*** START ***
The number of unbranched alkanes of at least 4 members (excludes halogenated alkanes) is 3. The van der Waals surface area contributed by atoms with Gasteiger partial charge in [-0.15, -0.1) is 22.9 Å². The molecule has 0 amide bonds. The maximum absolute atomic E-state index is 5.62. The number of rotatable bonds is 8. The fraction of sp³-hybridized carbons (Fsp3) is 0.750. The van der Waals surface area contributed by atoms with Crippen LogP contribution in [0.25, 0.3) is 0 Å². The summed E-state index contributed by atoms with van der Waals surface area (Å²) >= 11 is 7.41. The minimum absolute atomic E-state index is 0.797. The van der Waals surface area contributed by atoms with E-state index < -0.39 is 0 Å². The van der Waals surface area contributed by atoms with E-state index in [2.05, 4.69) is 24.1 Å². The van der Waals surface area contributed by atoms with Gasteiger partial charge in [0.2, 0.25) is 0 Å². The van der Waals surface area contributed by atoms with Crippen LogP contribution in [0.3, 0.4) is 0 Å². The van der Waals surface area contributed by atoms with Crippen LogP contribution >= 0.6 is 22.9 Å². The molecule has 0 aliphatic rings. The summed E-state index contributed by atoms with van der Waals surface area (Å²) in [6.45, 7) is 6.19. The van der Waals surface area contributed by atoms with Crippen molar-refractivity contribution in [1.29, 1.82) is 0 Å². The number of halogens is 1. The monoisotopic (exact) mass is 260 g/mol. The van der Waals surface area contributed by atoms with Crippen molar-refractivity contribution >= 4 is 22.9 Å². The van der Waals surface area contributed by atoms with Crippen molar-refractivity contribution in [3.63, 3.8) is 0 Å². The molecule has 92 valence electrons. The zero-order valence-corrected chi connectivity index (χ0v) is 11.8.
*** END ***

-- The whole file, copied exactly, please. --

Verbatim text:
The number of unbranched alkanes of at least 4 members (excludes halogenated alkanes) is 3. The van der Waals surface area contributed by atoms with Gasteiger partial charge in [-0.15, -0.1) is 22.9 Å². The molecule has 0 amide bonds. The maximum absolute atomic E-state index is 5.62. The number of rotatable bonds is 8. The fraction of sp³-hybridized carbons (Fsp3) is 0.750. The van der Waals surface area contributed by atoms with Crippen LogP contribution in [0.25, 0.3) is 0 Å². The summed E-state index contributed by atoms with van der Waals surface area (Å²) >= 11 is 7.41. The minimum absolute atomic E-state index is 0.797. The van der Waals surface area contributed by atoms with E-state index < -0.39 is 0 Å². The van der Waals surface area contributed by atoms with E-state index in [2.05, 4.69) is 24.1 Å². The van der Waals surface area contributed by atoms with Gasteiger partial charge in [0.2, 0.25) is 0 Å². The van der Waals surface area contributed by atoms with Crippen LogP contribution in [0.3, 0.4) is 0 Å². The van der Waals surface area contributed by atoms with Crippen LogP contribution >= 0.6 is 22.9 Å². The molecule has 0 aliphatic rings. The summed E-state index contributed by atoms with van der Waals surface area (Å²) in [6.45, 7) is 6.19. The van der Waals surface area contributed by atoms with Crippen molar-refractivity contribution in [1.29, 1.82) is 0 Å². The number of halogens is 1. The monoisotopic (exact) mass is 260 g/mol. The van der Waals surface area contributed by atoms with Crippen molar-refractivity contribution >= 4 is 22.9 Å². The van der Waals surface area contributed by atoms with Crippen molar-refractivity contribution in [3.63, 3.8) is 0 Å². The molecule has 92 valence electrons. The zero-order valence-corrected chi connectivity index (χ0v) is 11.8.